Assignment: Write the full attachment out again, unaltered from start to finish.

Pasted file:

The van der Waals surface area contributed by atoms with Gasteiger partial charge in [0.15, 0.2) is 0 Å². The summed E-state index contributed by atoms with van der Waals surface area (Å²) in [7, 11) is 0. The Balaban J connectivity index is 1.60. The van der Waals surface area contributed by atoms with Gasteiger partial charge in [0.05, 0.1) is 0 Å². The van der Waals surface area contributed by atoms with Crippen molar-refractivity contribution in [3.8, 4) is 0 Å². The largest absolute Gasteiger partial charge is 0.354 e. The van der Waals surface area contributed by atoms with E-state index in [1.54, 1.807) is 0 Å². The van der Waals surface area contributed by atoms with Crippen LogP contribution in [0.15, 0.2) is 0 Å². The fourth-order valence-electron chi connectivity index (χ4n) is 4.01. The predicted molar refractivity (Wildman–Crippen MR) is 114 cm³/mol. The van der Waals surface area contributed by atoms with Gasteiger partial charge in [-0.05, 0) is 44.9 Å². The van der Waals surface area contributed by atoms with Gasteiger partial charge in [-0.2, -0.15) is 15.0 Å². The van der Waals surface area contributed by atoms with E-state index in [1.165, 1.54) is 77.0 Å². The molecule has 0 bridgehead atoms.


The van der Waals surface area contributed by atoms with Gasteiger partial charge in [0.15, 0.2) is 0 Å². The summed E-state index contributed by atoms with van der Waals surface area (Å²) in [7, 11) is 0. The Balaban J connectivity index is 1.60. The van der Waals surface area contributed by atoms with Gasteiger partial charge in [0.05, 0.1) is 0 Å². The van der Waals surface area contributed by atoms with Crippen molar-refractivity contribution in [3.8, 4) is 0 Å². The largest absolute Gasteiger partial charge is 0.354 e. The van der Waals surface area contributed by atoms with E-state index in [1.54, 1.807) is 0 Å². The van der Waals surface area contributed by atoms with Crippen LogP contribution in [0.15, 0.2) is 0 Å². The fourth-order valence-electron chi connectivity index (χ4n) is 4.01. The predicted molar refractivity (Wildman–Crippen MR) is 114 cm³/mol. The van der Waals surface area contributed by atoms with Gasteiger partial charge in [-0.05, 0) is 44.9 Å². The van der Waals surface area contributed by atoms with Gasteiger partial charge in [-0.2, -0.15) is 15.0 Å². The van der Waals surface area contributed by atoms with E-state index in [1.165, 1.54) is 77.0 Å². The molecule has 0 bridgehead atoms.